Participant Info

First Name
Kristin M.
Last Name
University College London
Political violence, civil war, self-determination conflicts, post-conflict societies, de facto states, foreign fighters, civil society
Media Contact

Personal Info

About Me

Based in London, Kristin M. Bakke is Professor in Political Science and International Relations at University College London and Associate Research Professor at the Peace Research Institute in Oslo. She holds a PhD in political science from the University of Washington, Seattle. Prior to joining UCL, she was a post-doctoral research fellow at Harvard University and an Assistant Professor at Leiden University, Holland. She is from Norway.


Focusing on civil war political violence, Professor Bakke’s research has explored decentralization’s “peace-preserving” effect, fragmentation within opposition and separatist groups, the impact of foreign fighters on domestic insurgencies, and the dynamics of post-war state-building and stability. She has conducted fieldwork in several countries, including Canada, India, and Russia, as well as in the post-Soviet de facto states Abkhazia, Nagorno-Karabakh, and Transdniestria.


Ongoing research includes a project on state restrictions of civil society (with colleagues at UCL and Oxford) and a large collaborative project on “Attitudes to Peace” (with colleagues at PRIO and SINTEF in Norway), which employs public opinion surveys to investigate attitudes to peace processes and post-war governance in Guatemala, Nepal, and Northern Ireland.


Professor Bakke is the author of Decentralization and Intrastate Struggles: Chechnya, Punjab and Québec (Cambridge University Press, 2015), which received the Conflict Research Society’s Book of the Year Award in 2016. Her work has been published in journals such as Annals of American Association of Geographers, International Security, International Studies Quarterly, Journal of Conflict Resolution, Journal of Peace Research, Nations and Nationalism, Perspectives on Politics, Political Geography, Regional and Federal Studies, and World Politics, as well as in edited volumes. She also writes about conflict and post-war stability for a general audience through outlets such as The Conversation and The Washington Post’s Monkey Cage.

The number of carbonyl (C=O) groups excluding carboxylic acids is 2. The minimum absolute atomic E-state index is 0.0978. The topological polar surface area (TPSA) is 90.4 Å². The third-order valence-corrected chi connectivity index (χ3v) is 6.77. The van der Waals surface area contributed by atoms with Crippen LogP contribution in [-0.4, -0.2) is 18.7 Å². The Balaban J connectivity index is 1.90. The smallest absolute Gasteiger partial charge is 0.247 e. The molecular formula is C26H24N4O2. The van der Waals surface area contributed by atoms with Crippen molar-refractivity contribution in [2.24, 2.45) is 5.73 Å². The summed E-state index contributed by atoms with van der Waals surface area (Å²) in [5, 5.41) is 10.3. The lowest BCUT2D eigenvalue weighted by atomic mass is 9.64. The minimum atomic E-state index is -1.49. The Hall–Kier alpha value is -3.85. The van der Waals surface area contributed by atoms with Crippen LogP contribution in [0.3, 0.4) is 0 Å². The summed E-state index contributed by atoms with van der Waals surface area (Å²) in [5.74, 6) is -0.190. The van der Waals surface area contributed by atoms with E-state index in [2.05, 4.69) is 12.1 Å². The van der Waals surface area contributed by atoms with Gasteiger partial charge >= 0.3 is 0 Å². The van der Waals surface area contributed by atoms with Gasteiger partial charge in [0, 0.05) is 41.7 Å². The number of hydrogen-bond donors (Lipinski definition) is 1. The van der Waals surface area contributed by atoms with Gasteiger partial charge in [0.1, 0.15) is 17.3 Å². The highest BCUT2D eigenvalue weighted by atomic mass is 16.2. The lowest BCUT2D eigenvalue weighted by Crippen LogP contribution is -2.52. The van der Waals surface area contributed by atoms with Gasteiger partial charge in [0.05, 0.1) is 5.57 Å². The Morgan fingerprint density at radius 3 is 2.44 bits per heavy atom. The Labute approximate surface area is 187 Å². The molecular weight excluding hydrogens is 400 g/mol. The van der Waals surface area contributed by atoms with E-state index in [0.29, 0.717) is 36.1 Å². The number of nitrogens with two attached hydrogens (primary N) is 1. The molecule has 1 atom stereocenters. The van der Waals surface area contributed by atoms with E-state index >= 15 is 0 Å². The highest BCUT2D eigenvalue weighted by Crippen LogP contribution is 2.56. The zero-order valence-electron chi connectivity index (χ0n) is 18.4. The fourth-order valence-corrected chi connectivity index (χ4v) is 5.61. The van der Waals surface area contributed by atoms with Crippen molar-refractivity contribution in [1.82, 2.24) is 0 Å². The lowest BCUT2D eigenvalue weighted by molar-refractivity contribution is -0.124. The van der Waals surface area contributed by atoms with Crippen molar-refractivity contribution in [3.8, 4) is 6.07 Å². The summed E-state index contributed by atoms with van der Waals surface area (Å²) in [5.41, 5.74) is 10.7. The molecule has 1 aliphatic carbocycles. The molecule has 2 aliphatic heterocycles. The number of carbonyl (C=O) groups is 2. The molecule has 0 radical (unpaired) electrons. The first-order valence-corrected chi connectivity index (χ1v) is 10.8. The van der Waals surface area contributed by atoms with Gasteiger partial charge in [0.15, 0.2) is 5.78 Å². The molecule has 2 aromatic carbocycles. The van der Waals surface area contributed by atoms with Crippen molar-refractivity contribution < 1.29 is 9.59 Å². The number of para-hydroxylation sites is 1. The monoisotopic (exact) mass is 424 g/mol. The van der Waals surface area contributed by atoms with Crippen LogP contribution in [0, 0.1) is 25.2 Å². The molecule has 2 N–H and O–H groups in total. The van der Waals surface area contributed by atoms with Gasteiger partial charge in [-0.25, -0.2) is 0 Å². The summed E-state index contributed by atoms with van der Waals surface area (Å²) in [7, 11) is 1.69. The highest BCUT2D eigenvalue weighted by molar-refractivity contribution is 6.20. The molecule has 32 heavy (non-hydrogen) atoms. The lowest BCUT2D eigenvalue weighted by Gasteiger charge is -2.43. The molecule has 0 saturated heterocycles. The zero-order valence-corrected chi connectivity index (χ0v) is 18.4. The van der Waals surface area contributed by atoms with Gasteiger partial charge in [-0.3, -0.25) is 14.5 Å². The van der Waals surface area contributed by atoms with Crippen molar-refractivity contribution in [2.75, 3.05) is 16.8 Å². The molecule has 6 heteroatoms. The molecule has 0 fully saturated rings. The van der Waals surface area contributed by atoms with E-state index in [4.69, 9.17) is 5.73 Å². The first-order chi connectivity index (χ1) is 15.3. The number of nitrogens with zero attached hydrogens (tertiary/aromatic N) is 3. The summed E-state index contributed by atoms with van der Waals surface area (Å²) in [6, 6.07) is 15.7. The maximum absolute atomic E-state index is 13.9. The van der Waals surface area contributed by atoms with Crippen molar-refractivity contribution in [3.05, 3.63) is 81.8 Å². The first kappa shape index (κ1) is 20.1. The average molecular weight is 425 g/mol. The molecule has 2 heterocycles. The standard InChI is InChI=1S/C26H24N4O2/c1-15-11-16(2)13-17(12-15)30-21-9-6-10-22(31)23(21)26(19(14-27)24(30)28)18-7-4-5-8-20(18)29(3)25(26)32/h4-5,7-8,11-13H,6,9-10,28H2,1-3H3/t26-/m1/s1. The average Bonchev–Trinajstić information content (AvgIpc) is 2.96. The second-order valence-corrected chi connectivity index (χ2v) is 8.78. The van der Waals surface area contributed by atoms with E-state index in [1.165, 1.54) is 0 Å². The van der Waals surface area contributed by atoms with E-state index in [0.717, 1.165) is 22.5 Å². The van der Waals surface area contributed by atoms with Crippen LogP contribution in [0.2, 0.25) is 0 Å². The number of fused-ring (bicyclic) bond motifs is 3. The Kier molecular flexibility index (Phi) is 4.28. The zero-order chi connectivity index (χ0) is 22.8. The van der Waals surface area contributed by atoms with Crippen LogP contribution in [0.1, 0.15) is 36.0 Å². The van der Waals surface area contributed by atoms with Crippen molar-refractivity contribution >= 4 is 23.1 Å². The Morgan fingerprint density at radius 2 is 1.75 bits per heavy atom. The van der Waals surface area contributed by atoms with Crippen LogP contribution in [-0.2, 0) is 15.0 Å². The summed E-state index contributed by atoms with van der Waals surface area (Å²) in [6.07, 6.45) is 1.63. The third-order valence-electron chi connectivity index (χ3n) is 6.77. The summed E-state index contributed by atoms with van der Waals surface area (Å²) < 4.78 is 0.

Professor Bakke is an Associate Editor at Journal of Peace Research and serves on the advisory board of Nations and Nationalism and the editorial board of Journal of Global Security Studies. She sits on the council of the British Conflict Research Society and is a member-at-large of the governing council of the International Studies Association.

Recent Publications


Decentralization and Intrastate Struggles: Chechnya, Punjab, and Québec. Cambridge: Cambridge University Press (2015).


Refereed Journal Article

“Dynamics of State-Building after War: External-Internal Relations in Eurasian de facto States” (with Andrew Linke, John O’Loughlin, and Gerard Toal). Political Geography, forthcoming (2017).

“E Pluribus Unum, Ex Uno Plures: Competition, Violence and Fragmentation in Ethnopopolitical Movements” (with Lee J.M SEymour and Kathleen Gallagher Cunningham). Journal of Peace Research, vol. 53, no. 1 (January 2016), pp. 3-18.

“Convincing State-Builders? Disaggregating Internal Legitimacy in Abkhazia” (with John O’Loughlin, Gerard Toal, and Michael D. Ward). International Studies Quarterly, vol. 58, no. 3 (September 2014), pp. 591-607.